Falls Church, VA. - AIIS President Richard Chriss said his association is “concerned about the nature and scope of this investigation,” which, he said, should not be used as a basis to shield domestic manufacturers from fair price competition.
“At the very least, we hope that the Secretary will consider the national security and economic implications of protectionist policies that would limit the availability of steel and drive up its price,” Chriss said.
“In addition, we should remember that it is quite likely that any trade restrictions imposed by the United States will invite retaliatory measures by other nations against exports from the United States, both steel related and non-steel related, which could have serious economic and security consequences of their own.”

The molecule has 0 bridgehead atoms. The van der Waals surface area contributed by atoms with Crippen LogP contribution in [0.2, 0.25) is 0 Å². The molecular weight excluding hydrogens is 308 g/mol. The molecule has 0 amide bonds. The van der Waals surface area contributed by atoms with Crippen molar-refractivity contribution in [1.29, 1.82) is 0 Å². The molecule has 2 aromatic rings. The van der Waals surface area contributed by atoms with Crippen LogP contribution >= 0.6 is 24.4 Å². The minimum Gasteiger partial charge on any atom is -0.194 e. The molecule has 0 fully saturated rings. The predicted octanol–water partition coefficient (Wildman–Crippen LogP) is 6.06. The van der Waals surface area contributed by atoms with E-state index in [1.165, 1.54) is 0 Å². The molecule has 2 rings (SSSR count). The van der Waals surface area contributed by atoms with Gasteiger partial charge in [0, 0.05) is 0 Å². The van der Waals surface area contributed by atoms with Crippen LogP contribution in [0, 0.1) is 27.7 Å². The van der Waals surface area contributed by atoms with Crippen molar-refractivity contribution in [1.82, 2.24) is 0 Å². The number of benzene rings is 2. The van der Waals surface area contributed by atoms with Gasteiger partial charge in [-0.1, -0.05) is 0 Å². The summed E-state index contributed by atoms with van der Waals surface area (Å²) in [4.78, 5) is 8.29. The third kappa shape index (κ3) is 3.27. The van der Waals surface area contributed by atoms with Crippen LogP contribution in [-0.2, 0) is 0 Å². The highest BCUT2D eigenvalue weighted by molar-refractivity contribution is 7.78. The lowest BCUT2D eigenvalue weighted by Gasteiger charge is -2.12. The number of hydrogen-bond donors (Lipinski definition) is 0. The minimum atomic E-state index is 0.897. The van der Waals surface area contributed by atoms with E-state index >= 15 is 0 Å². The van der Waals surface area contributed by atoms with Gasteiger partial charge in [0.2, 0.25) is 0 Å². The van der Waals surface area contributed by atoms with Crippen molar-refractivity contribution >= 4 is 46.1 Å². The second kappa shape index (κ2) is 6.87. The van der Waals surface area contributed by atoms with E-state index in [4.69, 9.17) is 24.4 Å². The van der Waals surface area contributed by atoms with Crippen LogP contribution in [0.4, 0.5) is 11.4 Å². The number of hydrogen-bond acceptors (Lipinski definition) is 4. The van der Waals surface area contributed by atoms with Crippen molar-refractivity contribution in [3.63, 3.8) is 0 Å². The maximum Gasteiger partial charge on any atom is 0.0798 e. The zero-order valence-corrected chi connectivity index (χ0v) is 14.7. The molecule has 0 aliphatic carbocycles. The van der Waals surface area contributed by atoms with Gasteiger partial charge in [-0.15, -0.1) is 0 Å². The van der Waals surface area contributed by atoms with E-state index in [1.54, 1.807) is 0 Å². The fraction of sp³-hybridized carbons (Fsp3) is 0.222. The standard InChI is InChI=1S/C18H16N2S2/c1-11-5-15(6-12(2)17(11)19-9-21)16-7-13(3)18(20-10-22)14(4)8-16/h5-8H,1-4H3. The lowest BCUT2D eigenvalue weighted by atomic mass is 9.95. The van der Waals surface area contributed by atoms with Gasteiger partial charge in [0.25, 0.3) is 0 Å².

“We can and should address the global excess steel capacity problem without resorting to protectionist measures of our own,” Chriss added.
“Free trade in steel means that Americans pay global market prices,” Chriss said. “While this competition may indeed reduce the profits of domestic manufacturers, other steel-related businesses and consumers benefit from not having to pay the artificially high prices that would result from measures that restrict trade.”
Despite these concerns, Chriss said that AIIS will seek to work with investigators “to provide objective data and information that will counter the misperceptions about steel imports on which this investigation appears to be based.”
“An unbiased examination will show that imported steel strengthens the nation’s economy and security,” Chriss said. “AIIS stands ready to work with the Secretary and his staff on this critical issue.”